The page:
Archive for e-patients

The infographic below popped up in my Twitter feed when an e-patient colleague from the multiple sclerosis community tagged me with a “what the HELL is this!?!” … and the excrescence below.

Let me set the scene for you – this is digital collateral from a software company, Medrio, that on its website landing page says it provides “simple, fast, and affordable tools for the collection of data in clinical trials.” It appears that the company is all about the cartoon animals, since they’ve got a cartoon cat in a lab coat welcoming you to their digital litter box domain. It also appears that Medrio is happy to think of clinical trial subjects – you know, the ones called “patients,” or, alternatively, “people” – as sus scrofa. If you don’t speak Latin, that’s the species classification for … PIGS.

This points up a pernicious, perpetual problem in too many precincts in healthcare. People/patients are seen either as dumb – possibly even dumb animals – and treated with the same level of respect. It’s not often, though, that an organization that actually thinks of patients this way fully uncloaks, and shows their wrong-headedness in full color.

OK, you’ve waited long enough. The infographic I’m talking about is pasted below. PLEASE make some very loud noise online, show the world that this jerkbaggery will not stand.

medrio patient-pigs infographic

May
31

Triple aim shoots wide, film at 11?

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triple aim logoPaul Levy, the former CEO of Beth Israel Deaconess Medical Center in Boston, put up a post last week saying that the Triple Aim – improving population health, improving the experience of care, improving per capita healthcare cost – was poorly aimed, and totally missing its “make healthcare better” mark. It’s a chewy, tasty read, with an even chewier and tastier thread of comments.

The money shot for me: “the real battles over power, money, customer choice, and cost” are indeed still happening far, far away from the point of care, and compromising the patient’s experience, the community’s health, and the ability to control spiraling costs. Of the three legs of the Triple Aim stool, the cost piece is the biggest barrier to its implementation.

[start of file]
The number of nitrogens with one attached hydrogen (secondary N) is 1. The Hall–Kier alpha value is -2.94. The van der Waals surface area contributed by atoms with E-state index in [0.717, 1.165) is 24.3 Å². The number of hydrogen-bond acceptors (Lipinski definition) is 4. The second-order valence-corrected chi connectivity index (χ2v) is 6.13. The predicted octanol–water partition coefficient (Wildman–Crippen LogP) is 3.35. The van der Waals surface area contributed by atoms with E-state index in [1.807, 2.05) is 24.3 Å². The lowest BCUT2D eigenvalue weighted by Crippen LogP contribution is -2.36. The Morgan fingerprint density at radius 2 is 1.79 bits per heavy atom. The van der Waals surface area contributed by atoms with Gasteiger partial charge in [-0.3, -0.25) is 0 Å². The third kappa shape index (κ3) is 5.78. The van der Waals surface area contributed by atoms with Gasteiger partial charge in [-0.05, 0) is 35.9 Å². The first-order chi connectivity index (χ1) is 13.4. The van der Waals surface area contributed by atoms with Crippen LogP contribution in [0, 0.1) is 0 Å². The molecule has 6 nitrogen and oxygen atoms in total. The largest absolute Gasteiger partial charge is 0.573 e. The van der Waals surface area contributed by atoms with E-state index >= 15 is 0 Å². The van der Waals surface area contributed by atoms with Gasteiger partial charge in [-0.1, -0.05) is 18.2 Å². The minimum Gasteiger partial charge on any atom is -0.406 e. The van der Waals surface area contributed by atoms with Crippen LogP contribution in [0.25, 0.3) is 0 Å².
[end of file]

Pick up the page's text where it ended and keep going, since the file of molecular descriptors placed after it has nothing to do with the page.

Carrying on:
Can you think of any US industry that would willingly transform itself outta $1T+ in revenue per year?

That’s the ultimate economic outcome of the Triple Aim, and I can hear and feel the resistance of the medical-industrial complex to ending their arms race toward “market dominance” via daVinci systems, proton beam facilities, soaring marble lobbies, and equally soaring temples full of hospital beds … when what we really need is hundreds (thousands?) of small clinics across the landscape helping people get or stay healthy via great primary care, not tertiary hospital resurrections.

Payers and big health systems, EHR vendors, policy wonks all negotiate over the patient’s supine form (and the heads of most clinicians, to be fair) to determine how to divide up the $3T+/year their arms race serves up.

Do we have a prayer of Triple Aim in this landscape? I dunno, but I’m fighting a ground war alongside my patient-side band of guerilla compatriots to see if we can drive some revolution from the grassroots. ‘Cause the folks in suits ain’t moving fast enough toward change.

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qr code tattoo

(c) Mighty Casey Media

tl:dr – click here

I’ve been heard here on the topic of getting a barcode tattooed on my neck to avoid having to fill out another one of those damned forms-on-a-clipboard at a medical provider’s office. I’ve also been heard all over the interwebz (mostly Twitter) on the excrescence that is poly-portalitis syndrome (PPS), caused by the plethora of portals presented by providers under current EHR adoption drive.

In late 2013, I had a V-8 forehead slap moment, realizing that a QR code – I have created several of those, including the one (different than the tattoo!) on my business card – would be a great way to accomplish my objective. QR code reader smartphone apps are in relatively common use, and I also figured that a tattoo would be a conversation starter in the rooms where I work to shift the medical-industrial complex’s thinking on patient engagement and participatory medicine.

Even though it took me over six months to find a tattoo artist willing to do this – and I live in the 3rd most tattooed city in America, according to a Today Show story in 2010 –  and then another couple months to gather the shekels to pay for it, almost a year ago, on June 18, 2014, I presented myself at Graffiti’s Ink Gallery for my inkapalooza.

This was not my first tattoo rodeo. I had done what I thought was required due-diligence in researching the size and pixel resolution on the QR code itself, and had had a couple of meetings with the artist to make sure we were on the same ink dot. I created a page on this site, password-protected it, created a QR code that linked to that page, and we were good to go.

On that page, after you plug in the password that’s inked at the bottom of the tattoo (and is not fully visible in any picture of it that has been shared online, anywhere), you see two documents:

  • My Microsoft Healthvault export document in PDF, which has
    • My full health history back to Year 1 of my life
    • Medication record, past and current
    • Allergies
    • Emergency contact
    • Primary care MD info
    • Insurance info